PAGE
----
Lunchtime is not to be scoffed at in São Paulo. If wolfing down a store-bought sandwich is your usual fare then you’re in for a shock. Brazilian cuisine is diverse, intriguing and demands time; often more than a lunch “hour”permits. Whilst São Paulo has most world foods covered, Brazilian cooking catalogues a host of novel dishes, many of which come loaded with cultural significance. None more so than the national luncheon, feijoada (meat and black bean stew), which was traditionally served to slaves (offcuts and trimmings), but has since been elevated to the status of a midweek must, normally served on Wednesdays (and Saturdays). It usually comes with a side dish of farofa, a local take on stuffing, which is made with a manioc flour mixture and washed down with cut orange. It is São Paulo on a plate; unique, moreish and bursting with flavour.
With so many options it is little wonder that many locals opt for por kilo (by kilo), Brazil’s very own solution to buffet dining. Restaurants offer an impressive choice of colourful salads and hot dishes and you simply pay by the weight of your plate. It is a healthy approach to eating out and caters for all tastes and budgets. Quality and price vary, but for por kilo at its best look no further than Restaurante Laportes (Rua Urussuí, 320, Itaim Bibi – www.laportes.com.br).
Replenished, it is time to stave off any creeping jetlag with some retail therapy. São Paulo has it all, from crafty market stalls to opulent shopping malls. A shimmy along the Rua25 de Março (São Bento metro station – blue line) is a must for the culturally-curious shopper. From toys to fake handbags to fabrics to jewellery, low prices draw in the crowds looking to snag a bargain. It is chaotic, but fun. Liberdade (blue line) is the city’s Japanese district and has a more Camden-Market approach to deal-hunting, as friendly shopkeepers beguile passers-by with their emporiums of kitsch gifts and trinkets. The region is also a mecca for sushi aficionados, and has spawned an insatiable demand for the Japanese delicacy across the city. If seafood isn’t your thing however, take a short trip to the municipal market – known affectionately as the Mercadão – for a memorable induction to local grocery shopping. A hanger-sized indoor market – 35,000 square feet – unites a sea of traders bartering every foodstuff under the sun. Stalls also offer irresistible refreshments; the mortadella sandwich usually high on any tourist to-do list and a tasty spin on fast food (Rua da Cantareira, 306).
If a more conventional browse is your fancy then there is no shortage of American-style shopping malls. Whether you’re panging for Prada or Primark, there’s something for everyone. Each centre comes equipped with diverse food halls, adjoining cinemas and ample parking, and given that they generally stay open until 10pm they effectively serve as a one-stop-shop for most leisurely pursuits. Shopping Cidade Jardim (Av. Magalhães de Castro, 12000, Cidade Jardim) offers the best of high-end fashion and luxury, as well as a selection of excellent restaurants. Eldorado Shopping (Av. Rebouças, 3970, Pinheiros) blends a good mix of high-street retail and entertainment.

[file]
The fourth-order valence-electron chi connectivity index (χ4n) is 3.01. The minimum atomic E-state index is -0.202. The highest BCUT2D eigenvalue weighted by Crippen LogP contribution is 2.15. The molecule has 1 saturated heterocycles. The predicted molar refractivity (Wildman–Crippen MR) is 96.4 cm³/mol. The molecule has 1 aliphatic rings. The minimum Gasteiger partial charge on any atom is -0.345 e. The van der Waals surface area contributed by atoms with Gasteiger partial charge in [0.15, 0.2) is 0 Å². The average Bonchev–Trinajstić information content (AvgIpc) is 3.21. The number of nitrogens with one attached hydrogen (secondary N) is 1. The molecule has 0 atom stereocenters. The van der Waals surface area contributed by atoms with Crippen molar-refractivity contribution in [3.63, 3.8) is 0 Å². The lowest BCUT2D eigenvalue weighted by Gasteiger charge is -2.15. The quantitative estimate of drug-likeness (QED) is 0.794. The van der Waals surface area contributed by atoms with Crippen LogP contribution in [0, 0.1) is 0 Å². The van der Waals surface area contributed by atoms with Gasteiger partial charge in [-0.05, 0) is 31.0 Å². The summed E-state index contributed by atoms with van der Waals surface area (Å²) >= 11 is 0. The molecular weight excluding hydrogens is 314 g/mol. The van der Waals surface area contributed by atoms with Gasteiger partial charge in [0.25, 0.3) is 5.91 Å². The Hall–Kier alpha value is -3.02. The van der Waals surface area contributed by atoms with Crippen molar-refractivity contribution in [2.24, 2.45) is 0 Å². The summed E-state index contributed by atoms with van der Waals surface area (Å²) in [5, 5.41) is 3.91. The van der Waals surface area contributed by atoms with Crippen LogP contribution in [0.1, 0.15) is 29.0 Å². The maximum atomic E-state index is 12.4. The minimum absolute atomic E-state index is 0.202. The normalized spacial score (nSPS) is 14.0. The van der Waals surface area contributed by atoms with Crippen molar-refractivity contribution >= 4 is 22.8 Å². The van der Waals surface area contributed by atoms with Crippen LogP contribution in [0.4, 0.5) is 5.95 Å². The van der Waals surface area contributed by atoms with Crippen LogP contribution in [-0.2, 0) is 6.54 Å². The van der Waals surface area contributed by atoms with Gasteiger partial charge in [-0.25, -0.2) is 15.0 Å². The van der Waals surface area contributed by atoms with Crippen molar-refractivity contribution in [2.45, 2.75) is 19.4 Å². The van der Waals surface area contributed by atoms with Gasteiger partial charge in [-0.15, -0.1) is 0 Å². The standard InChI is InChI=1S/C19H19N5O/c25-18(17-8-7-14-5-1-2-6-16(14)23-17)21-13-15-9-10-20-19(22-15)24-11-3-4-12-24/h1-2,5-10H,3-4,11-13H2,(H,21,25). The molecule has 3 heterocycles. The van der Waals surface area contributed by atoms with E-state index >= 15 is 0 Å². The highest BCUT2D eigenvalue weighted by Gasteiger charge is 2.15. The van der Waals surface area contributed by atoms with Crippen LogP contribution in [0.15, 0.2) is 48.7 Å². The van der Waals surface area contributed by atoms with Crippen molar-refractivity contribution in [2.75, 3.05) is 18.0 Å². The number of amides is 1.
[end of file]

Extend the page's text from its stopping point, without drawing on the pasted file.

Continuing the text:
Time allowing, also try:
Museu do futebol (Football museum)
The museum is housed in the Paulo Machado de Carvalho Municipal Stadium – better known as Pacaembu. The museum reveals how football has evolved in Brazil to become one of the more cherished manifestations of Brazilian identity. To understand football in Brazil is to understand its people and how they are forever married to “the beautiful game”.
More info: Praça Charles Miller, Pacaembú – www.museudofutebol.org.br
Pinacoteca do Estado de São Paulo /Estação de Luz
Pinacoteca do Estado de São Paulo is the oldest art museum in São Paulo and prized for its collection of nineteenth-century paintings and sculptures. The Pinacoteca is a stone’s throw from the Estação de Luz (Luz Station), in the heart of the Luz neighbourhood. The grandiose station was inaugurated in the late nineteenth century and remains fully operational today. It was designed by the British and was, believe it or not, built in Glasgow before being dismantled and shipped to Brazil.
More info: Pinacoteca – Praça da Luz, Luz
Igreja Nossa Senhora do Brasil
Given that the country remains predominantly Catholic, religious symbolism and places of worship are commonplace throughout São Paulo. Igreja Nossa Senhora do Brasil (Church of Our Lady of Brazil) is one of the more preeminent, with its baroque-style design and impeccable fresco paintings, reproductions of those found in the Sistine Chapel.
More info: Praça Nossa Senhora do Brasil, Jardim Paulista
For all your other recreational needs, nightfall lifts the curtain on a world of possibilities. A popular haunt for a dose of caipirinha clutching is Skye, the rooftop bar and restaurant at Hotel Unique (Brigadeiro Luís Antônio, 4700 – www.hotelunique.com.br), which boasts an unparalleled panoramic 360-degree view of the city. Another favourite is Bar Brahma (Avenida São João, 677 – www.barbrahmasp.com) which serves – apart from cold drinks – quintessential Brazilian nibbles like pastéis de carne seca (fried pastry pockets stuffed with dried beef) and provolone milanesa (deep-fried breaded cheese). Legend has it that Caetano Veloso penned his beloved ballad, Sampa, whist sitting out on the bar’s terrace and enjoying a cold choppe (tap larger).